The COVID-19 pandemic-induced recession has increased demand for SNAP, the largest federal nutrition assistance program. But longstanding compliance costs, such as lengthy applications, documentation requirements, in-person interviews, and the need to recertify or reapply to maintain benefits, undermine its ability to address increased food insecurity. For example, a Michigan study found that half of SNAP recipients lost their benefits during recertification, even though most were still eligible. On average, 85 percent of those eligible received benefits in 2018, although the take-up rate has varied considerably over time.
States have attempted to minimize these burdens. For example, shifting from paper food stamps to electronic benefit payment (EBT) cards made it easier for participants to receive and use their benefits. A recent study found that the shift to EBT in California increased SNAP participation by 19 percent. Importantly, this is one of the only studies that directly linked reduced burdens to improved infant health, via increased program participation.
During the COVID-19 pandemic, burdens related to food support have been mixed. On one hand, states were allowed to eliminate in-person visits and delay recertification for SNAP, although not all states reduced these burdens. On the other hand, Congress, rather than increasing SNAP benefits for the COVID-19 pandemic, created a new program to reduce food insecurity: Pandemic EBT. After three months, however, just twelve states had started Pandemic EBT programs, and only 15 percent of eligible children had received benefits. In retrospect, asking states to build new administrative machinery in the midst of a pandemic rather than expanding an imperfect but existing means of delivering benefits was unwise.
Medicaid is critical, especially during a recession, but burdens limit access to it. Approximately twenty-seven million Americans lost employer-based health insurance between March 1 and May 3, 2020, and may therefore need to sign up for Medicaid coverage. Even before the COVID-19 pandemic, nearly 40 percent of children were covered by Medicaid. However, Medicaid take-up is often quite low. Reflecting variance in administrative burdens, Medicaid take-up rates among eligible parents range from 50 percent in Texas to 96 percent in Massachusetts. And there is evidence that burdens may be increasing. One change backed by the Trump administration, but mired in lawsuits, allowed states to institute work requirements for Medicaid eligibility. When Arkansas instituted such requirements, nearly 17,000 people lost coverage in just four months. One survey found that 95 percent of those who lost coverage worked enough to meet requirements or should have been exempted; much of the coverage loss was a result of high learning and compliance costs. One-third of the target population had never heard of the policy change, and 44 percent were unsure whether it applied to them. The reporting method was online-only, but one-third of beneficiaries did not have internet access.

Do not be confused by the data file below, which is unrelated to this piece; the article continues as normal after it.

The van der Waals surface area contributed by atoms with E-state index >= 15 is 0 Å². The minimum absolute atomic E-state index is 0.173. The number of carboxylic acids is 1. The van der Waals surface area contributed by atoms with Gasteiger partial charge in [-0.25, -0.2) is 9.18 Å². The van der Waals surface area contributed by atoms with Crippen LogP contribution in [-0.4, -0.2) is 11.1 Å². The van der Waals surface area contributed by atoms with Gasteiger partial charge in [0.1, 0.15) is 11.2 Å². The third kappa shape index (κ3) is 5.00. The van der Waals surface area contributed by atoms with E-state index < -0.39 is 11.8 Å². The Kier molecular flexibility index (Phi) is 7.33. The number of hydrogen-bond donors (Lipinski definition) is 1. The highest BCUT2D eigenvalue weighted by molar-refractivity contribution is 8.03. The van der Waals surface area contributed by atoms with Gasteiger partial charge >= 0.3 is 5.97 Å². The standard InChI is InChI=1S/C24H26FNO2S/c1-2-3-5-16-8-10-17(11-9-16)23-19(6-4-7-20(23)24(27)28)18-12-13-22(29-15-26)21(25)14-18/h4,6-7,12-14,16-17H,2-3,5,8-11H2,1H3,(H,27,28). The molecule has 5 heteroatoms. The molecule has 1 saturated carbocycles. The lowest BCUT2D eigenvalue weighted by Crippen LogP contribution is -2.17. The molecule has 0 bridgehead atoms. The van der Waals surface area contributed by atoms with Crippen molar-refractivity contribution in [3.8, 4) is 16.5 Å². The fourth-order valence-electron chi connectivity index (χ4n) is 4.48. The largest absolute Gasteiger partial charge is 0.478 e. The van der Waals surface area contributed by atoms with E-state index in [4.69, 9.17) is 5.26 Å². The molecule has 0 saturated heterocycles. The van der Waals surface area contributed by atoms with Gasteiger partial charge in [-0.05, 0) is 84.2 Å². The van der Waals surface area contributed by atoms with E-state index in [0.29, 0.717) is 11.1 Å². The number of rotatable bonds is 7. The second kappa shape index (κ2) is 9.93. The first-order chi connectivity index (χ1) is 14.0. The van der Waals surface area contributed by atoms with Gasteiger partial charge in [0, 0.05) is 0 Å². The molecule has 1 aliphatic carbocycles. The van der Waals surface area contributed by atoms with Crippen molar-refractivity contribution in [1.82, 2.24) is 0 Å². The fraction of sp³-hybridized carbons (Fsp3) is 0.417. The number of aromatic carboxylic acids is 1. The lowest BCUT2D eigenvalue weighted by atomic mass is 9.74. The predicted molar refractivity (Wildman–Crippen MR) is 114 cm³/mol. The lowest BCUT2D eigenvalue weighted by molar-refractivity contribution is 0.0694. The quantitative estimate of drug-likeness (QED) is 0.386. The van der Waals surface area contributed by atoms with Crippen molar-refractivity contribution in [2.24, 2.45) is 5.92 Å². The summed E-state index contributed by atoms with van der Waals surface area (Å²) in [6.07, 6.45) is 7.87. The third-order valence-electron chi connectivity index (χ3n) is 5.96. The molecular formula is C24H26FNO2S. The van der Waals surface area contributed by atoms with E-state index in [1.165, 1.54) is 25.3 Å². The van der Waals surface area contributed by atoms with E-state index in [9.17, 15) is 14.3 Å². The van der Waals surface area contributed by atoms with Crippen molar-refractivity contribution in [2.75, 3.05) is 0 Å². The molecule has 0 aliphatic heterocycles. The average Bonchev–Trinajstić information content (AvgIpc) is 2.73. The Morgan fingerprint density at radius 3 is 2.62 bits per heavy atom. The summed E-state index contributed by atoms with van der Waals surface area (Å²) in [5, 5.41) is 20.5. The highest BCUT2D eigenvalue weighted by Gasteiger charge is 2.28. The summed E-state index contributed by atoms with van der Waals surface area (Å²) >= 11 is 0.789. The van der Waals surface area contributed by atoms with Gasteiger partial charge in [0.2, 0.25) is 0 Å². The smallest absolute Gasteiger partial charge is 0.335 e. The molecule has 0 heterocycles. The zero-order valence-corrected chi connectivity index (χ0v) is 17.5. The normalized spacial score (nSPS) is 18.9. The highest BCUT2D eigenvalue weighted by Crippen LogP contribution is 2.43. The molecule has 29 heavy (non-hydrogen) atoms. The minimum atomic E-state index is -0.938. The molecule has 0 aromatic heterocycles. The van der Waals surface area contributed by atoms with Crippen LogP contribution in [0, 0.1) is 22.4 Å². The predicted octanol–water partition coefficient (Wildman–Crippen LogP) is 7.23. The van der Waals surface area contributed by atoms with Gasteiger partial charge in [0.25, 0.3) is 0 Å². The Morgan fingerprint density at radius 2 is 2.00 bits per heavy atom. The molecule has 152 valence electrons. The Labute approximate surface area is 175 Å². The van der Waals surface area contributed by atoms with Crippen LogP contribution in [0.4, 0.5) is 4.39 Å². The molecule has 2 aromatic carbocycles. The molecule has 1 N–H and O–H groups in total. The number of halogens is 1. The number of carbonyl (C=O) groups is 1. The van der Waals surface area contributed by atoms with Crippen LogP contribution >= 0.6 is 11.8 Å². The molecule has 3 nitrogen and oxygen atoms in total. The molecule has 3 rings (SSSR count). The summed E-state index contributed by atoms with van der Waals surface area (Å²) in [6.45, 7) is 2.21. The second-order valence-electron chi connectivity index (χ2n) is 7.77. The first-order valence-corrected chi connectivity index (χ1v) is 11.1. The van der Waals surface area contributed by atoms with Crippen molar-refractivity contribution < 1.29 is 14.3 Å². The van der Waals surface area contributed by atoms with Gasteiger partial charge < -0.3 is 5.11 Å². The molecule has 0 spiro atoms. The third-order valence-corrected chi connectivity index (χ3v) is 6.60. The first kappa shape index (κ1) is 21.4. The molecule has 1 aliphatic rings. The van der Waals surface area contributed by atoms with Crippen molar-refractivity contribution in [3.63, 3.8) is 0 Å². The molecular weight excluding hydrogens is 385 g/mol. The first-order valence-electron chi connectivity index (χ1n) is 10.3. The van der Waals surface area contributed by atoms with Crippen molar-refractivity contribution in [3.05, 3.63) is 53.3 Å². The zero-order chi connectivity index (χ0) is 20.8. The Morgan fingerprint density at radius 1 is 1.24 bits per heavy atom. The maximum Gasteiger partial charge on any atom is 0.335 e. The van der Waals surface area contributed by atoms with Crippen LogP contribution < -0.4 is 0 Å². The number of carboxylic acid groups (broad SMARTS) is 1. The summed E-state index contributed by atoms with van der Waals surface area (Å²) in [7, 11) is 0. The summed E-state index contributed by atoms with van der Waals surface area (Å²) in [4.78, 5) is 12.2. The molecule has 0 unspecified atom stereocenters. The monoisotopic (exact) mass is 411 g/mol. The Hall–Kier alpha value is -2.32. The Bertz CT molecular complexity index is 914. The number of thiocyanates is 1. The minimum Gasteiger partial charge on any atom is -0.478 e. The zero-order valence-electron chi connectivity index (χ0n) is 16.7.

Additional state policy changes have increased Medicaid learning and compliance costs. In 2018 alone, Tennessee dropped approximately 10 percent of Medicaid-enrolled children from the program via an onerous recertification process. Renewal occurred only by mail. Mail-in forms often do not reach target populations, mostly because poorer families move frequently. Those families that failed to complete the forty-seven-page form, returned it late, or made errors lost benefits. Of 319,000 forms mailed out, more than 200,000 were never returned and about 20,000 more were incomplete or late. In Missouri, 60,000 eligible children lost coverage when their parents lost coverage because the state did not communicate that the children remained eligible, placing the learning costs on parents.